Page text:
Whatever your passions about the upcoming national elections, be they red or blue, consider this question. If a change from the status quo is the result — that is, if the presidency and/or the senate majority flips from red to blue — what are the implications for our industry?
Clearly, the blue team is far more ambitious about combatting climate change. It wishes to increase federal intervention in the fight, quite considerably.
Particularly if both the presidency and senate majority flip from red to blue, one should expect legislative, regulatory and administrative initiatives to accelerate the development of wind and solar generating capacity, and the electrification of transportation as well. But what that means specifically for transmission siting, approval and incentives, or for grid modernization investment, or for energy storage research, or for charging station construction, or for offshore wind’s backbone buildout, etcetera, is unclear.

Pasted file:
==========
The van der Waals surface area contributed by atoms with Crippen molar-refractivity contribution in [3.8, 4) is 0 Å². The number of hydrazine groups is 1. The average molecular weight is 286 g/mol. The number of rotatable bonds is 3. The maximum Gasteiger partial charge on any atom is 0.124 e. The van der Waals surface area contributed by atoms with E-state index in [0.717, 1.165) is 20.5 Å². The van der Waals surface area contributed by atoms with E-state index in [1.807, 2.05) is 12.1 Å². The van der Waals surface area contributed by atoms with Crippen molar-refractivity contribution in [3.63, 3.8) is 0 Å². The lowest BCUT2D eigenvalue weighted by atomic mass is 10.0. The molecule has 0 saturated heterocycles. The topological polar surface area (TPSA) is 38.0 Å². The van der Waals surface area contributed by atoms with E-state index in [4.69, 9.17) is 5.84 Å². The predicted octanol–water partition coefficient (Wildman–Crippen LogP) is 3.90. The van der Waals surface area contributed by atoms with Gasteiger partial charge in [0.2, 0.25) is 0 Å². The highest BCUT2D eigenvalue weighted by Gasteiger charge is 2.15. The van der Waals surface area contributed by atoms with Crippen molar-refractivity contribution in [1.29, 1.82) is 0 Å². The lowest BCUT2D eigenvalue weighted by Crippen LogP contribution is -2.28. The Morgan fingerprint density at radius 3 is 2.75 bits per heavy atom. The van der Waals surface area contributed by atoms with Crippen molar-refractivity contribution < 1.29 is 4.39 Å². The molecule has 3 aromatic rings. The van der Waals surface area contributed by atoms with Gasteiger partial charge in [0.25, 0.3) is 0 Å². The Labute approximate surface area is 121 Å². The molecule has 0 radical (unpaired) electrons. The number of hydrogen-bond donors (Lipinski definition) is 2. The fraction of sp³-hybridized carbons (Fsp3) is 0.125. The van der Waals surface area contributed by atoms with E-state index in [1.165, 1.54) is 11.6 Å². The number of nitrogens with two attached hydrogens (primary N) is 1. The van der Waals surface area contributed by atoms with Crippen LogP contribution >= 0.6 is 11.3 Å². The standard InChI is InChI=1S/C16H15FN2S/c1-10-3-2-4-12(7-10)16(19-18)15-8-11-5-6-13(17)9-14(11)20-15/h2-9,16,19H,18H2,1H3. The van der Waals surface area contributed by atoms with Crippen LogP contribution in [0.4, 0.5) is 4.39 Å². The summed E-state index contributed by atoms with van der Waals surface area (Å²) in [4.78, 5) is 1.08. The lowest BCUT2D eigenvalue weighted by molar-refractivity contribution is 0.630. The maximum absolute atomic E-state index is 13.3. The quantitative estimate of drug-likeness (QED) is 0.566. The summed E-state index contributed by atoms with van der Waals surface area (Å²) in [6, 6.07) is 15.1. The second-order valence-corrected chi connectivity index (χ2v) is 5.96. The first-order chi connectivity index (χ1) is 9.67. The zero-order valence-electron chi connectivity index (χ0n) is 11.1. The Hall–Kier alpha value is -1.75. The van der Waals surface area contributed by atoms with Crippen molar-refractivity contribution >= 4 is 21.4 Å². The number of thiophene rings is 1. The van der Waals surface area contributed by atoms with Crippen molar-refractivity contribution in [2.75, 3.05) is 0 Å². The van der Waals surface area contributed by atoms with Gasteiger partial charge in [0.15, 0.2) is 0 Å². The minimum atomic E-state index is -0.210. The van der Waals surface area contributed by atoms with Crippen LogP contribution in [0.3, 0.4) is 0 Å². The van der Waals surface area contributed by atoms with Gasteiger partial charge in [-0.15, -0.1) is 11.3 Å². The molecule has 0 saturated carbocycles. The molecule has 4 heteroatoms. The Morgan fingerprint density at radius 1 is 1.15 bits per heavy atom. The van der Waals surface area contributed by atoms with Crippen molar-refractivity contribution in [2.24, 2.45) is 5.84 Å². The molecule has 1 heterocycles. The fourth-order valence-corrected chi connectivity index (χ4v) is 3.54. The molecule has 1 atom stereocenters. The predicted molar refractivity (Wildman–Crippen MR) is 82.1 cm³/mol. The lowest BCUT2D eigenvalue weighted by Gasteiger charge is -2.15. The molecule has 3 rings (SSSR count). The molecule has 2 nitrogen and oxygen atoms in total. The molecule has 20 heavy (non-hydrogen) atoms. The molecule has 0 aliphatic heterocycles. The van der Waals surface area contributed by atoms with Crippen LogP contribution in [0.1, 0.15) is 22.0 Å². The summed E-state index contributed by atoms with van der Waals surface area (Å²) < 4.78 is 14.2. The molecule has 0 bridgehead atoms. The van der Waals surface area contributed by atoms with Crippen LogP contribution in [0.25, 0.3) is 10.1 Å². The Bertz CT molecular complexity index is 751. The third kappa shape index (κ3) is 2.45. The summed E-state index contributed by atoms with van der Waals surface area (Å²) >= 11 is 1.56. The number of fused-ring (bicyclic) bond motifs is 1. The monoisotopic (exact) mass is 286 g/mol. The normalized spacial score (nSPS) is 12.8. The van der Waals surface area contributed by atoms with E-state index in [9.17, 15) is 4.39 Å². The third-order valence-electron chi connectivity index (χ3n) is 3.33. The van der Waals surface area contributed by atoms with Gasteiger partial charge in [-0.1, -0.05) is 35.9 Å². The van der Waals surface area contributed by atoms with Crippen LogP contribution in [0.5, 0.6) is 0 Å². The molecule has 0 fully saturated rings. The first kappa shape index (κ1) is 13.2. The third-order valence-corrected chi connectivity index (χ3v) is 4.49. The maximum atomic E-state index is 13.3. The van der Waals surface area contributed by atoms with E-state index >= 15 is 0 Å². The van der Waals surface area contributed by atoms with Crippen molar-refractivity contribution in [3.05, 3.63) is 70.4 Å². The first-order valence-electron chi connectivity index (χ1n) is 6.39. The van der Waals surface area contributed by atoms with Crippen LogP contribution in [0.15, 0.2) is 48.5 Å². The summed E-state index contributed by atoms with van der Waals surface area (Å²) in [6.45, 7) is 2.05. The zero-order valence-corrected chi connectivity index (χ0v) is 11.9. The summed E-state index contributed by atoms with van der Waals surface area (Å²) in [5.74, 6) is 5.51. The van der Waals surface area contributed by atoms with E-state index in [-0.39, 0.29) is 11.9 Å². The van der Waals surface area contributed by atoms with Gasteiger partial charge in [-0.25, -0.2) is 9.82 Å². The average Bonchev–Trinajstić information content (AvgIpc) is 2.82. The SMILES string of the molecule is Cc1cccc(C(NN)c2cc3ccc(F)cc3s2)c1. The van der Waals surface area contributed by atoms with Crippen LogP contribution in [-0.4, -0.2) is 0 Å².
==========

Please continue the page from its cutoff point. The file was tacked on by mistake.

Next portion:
With the red team holding sway in Washington these last few years, state initiatives have dominated energy and utilities policy. But if the third of November produces a fundamentally different federal approach, perhaps we’ll see the states and feds cooperating sometimes and competing at other times, which was the case during the Obama years.
As we inch closer to the years — 2030 or 2035 or 2040, for example — when decarbonization goals are to be attained, policymakers may come to the realization that details like long-distance transmission, long-term energy storage, and grid hardening and flexibility are essential.
Some well-placed policymakers may see that already. How will that be baked into the transition team plans for a first hundred days and beyond?
So, it seems like a prudent course to get ready for this particular scenario. For as the great Jim Rogers said a dozen years ago, at an earlier moment in time when the feds flipped, “if we are not at the table, we will be on the menu.”